https://doi:10.1017/S1751731115002645...
) observed compensatory liver growth in fetuses that experienced nutritional restriction during the first and/or second trimester, leading to a higher relative weight of this organ. Similarly, nutritional restriction towards the end of pregnancy may stimulate compensatory organ growth in newborn animals due to the increased need to absorb nutrients from low-quality diets.

While organogenesis is most active during the early stages of gestation, the final maturation of organs takes place in the last third of gestation, making them susceptible to nutritional changes in the pregnant female. Funston et al. (99 Funston RN, Martin JL, Adams DC, Larson DM. Winter grazing system and supplementation of beef cows during late gestation influence heifer progeny1. Journal of Animal Science. 2010; 88 (1): 4094-4101. https://doi:10.2527/jas.2010-3039
https://doi:10.2527/jas.2010-3039...
) stated that critical events for normal fetal development, including fetal organogenesis and placental development, occur during the second half of gestation. Given the potential long-term impact of these changes on adult offspring, the objective of this study was to assess the effects of nutritional levels during the final third of gestation on weight performance and body composition of progeny at slaughter.

2. Materials and methods

The study was conducted at the Beef Cattle Laboratory of the Animal Science Department of the Federal University of Santa Maria (UFSM). It is situated in the Central Depression of the state of Rio Grande do Sul (Brazil), at 29° 43' south latitude and 53° 42' west longitude. All experimental procedures were approved by the Ethics Committee on Animal Use of the UFSM, under protocol 2531070319.

Data collection and animal finishing phase in feedlots were carried out between April and June 2019. The finishing phase commenced with 14 days of animal adaptation to diets and facilities, followed by three subsequent periods of 28 days each.

Forty-one non-castrated steers obtained from crossbreeding between the Charolais (CH) and Nellore (NE) breeds were used in this study. The crossbred animals belonged to the fifth and sixth generations, including the following genetic compositions: CH, NE, 21/32 CH, 11/32 CH, 43/64 CH, and 21/64 CH. The steers were approximately 17 months old, weighed about 403 kg, and were born from cows subjected to different nutritional levels in the final third of pregnancy. Specifically, there were 13 cows without supplementation on native pasture meeting approximately 75% of energy and protein requirements (RES), 16 cows supplemented to meet approximately 100% of energy and protein requirements (REQ), and 12 cows supplemented to meet approximately 150% of energy and protein requirements (HIGH).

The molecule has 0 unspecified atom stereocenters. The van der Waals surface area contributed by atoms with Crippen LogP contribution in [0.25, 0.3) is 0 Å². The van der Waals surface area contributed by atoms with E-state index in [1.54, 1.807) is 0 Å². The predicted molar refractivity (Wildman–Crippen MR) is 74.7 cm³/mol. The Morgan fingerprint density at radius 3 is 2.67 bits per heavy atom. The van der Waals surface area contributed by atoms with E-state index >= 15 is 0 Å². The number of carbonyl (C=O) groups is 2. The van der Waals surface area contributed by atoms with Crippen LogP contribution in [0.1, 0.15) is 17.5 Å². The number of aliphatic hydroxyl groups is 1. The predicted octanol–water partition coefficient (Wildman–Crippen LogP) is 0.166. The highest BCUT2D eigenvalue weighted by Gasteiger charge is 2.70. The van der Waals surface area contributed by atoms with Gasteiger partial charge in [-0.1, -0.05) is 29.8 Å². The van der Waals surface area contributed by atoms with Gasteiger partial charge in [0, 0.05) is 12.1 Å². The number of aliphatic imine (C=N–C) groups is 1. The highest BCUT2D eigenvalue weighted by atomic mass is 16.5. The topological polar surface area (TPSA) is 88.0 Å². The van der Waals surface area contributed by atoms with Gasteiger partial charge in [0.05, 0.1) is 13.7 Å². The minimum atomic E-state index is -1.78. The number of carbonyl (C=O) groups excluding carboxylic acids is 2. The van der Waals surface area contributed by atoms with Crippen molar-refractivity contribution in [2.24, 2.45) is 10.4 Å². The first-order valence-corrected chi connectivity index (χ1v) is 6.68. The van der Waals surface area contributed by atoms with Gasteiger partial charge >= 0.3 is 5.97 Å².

The diets were formulated based on the requirements outlined by the National Research Council - NRC (1010 NRC - National Research Council. Nutrient requirements of beef cattle. Washington: National Academy Press. 1998. 24p.) for 475 kg beef cows during the final third of gestation, consuming 2.1% of dry matter body weight. Each treatment group of cows had the same gestation age (190 days), weight (460 kg), and initial body score (2.84 points), and they were kept in a single paddock according to the tested nutritional level. The REQ and HIGH cows received supplementation during late gestation at rates of 0.28% and 0.98% of the animal’s live weight, respectively. These nutritional plans allowed for daily weight gains of about -0.103 kg/day, 0.025 kg/day, and 0.207 kg/day during the final third of pregnancy and resulted in body scores at the birth of 2.81, 2.92, and 2.99 points for the RES, REQ, and HIGH treatments, respectively. The calves were born in October and November of the same year and were maintained under similar conditions until slaughter. Further information on maternal production and early progeny development can be found in Klein et al. (1111 Klein JL, Adam SM, De Moura AF, Alves Filho DC, Maidana FM, Brondani IL, Cocco JM, Rodrigues LDS, Pizzuti LAD, Da Silva MB. Productive performance of beef cows subjected to different nutritional levels in the third trimester of gestation. Animal. 2021; 15 (1): 100089. https://doi.org/10.1016/j.animal.2020.100089